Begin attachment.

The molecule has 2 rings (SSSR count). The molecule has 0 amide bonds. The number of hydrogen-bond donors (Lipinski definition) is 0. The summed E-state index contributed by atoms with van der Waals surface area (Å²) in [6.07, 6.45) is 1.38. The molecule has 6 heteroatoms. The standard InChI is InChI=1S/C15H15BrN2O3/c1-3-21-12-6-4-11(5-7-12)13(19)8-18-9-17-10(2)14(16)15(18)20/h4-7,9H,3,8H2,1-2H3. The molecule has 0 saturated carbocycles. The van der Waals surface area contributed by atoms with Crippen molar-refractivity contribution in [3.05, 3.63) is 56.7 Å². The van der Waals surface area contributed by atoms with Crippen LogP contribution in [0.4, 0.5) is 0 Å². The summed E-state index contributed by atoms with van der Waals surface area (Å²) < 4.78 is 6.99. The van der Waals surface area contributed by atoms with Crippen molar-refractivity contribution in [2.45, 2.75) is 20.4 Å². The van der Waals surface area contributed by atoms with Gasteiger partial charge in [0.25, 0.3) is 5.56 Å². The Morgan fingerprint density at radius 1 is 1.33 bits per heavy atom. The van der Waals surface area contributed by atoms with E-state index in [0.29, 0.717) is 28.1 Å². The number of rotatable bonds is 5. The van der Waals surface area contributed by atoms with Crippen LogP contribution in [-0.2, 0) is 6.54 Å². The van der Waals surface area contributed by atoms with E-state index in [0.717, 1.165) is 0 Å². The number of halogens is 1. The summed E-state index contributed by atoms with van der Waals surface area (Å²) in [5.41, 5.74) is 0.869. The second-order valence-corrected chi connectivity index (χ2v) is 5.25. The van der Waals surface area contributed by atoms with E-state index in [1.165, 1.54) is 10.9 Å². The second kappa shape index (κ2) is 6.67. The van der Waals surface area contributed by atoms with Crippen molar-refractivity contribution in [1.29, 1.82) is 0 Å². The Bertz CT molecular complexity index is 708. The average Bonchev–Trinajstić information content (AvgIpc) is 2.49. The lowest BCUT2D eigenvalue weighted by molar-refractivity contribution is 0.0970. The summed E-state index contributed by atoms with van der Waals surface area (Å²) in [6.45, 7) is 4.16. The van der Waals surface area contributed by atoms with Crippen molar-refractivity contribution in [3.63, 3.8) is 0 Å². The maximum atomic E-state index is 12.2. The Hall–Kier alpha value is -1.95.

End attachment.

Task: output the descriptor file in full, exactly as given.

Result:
The molecule has 2 rings (SSSR count). The molecule has 0 amide bonds. The number of hydrogen-bond donors (Lipinski definition) is 0. The summed E-state index contributed by atoms with van der Waals surface area (Å²) in [6.07, 6.45) is 1.38. The molecule has 6 heteroatoms. The standard InChI is InChI=1S/C15H15BrN2O3/c1-3-21-12-6-4-11(5-7-12)13(19)8-18-9-17-10(2)14(16)15(18)20/h4-7,9H,3,8H2,1-2H3. The molecule has 0 saturated carbocycles. The van der Waals surface area contributed by atoms with Crippen molar-refractivity contribution in [3.05, 3.63) is 56.7 Å². The van der Waals surface area contributed by atoms with Crippen LogP contribution in [0.4, 0.5) is 0 Å². The summed E-state index contributed by atoms with van der Waals surface area (Å²) < 4.78 is 6.99. The van der Waals surface area contributed by atoms with Crippen molar-refractivity contribution in [2.45, 2.75) is 20.4 Å². The van der Waals surface area contributed by atoms with Gasteiger partial charge in [0.25, 0.3) is 5.56 Å². The Morgan fingerprint density at radius 1 is 1.33 bits per heavy atom. The van der Waals surface area contributed by atoms with E-state index in [0.29, 0.717) is 28.1 Å². The number of rotatable bonds is 5. The van der Waals surface area contributed by atoms with Crippen LogP contribution in [-0.2, 0) is 6.54 Å². The van der Waals surface area contributed by atoms with E-state index in [0.717, 1.165) is 0 Å². The number of halogens is 1. The summed E-state index contributed by atoms with van der Waals surface area (Å²) in [5.41, 5.74) is 0.869. The second-order valence-corrected chi connectivity index (χ2v) is 5.25. The van der Waals surface area contributed by atoms with E-state index in [1.165, 1.54) is 10.9 Å². The second kappa shape index (κ2) is 6.67. The van der Waals surface area contributed by atoms with Crippen molar-refractivity contribution in [1.29, 1.82) is 0 Å². The Bertz CT molecular complexity index is 708. The average Bonchev–Trinajstić information content (AvgIpc) is 2.49. The lowest BCUT2D eigenvalue weighted by molar-refractivity contribution is 0.0970. The summed E-state index contributed by atoms with van der Waals surface area (Å²) in [6.45, 7) is 4.16. The van der Waals surface area contributed by atoms with Crippen molar-refractivity contribution in [3.63, 3.8) is 0 Å². The maximum atomic E-state index is 12.2. The Hall–Kier alpha value is -1.95.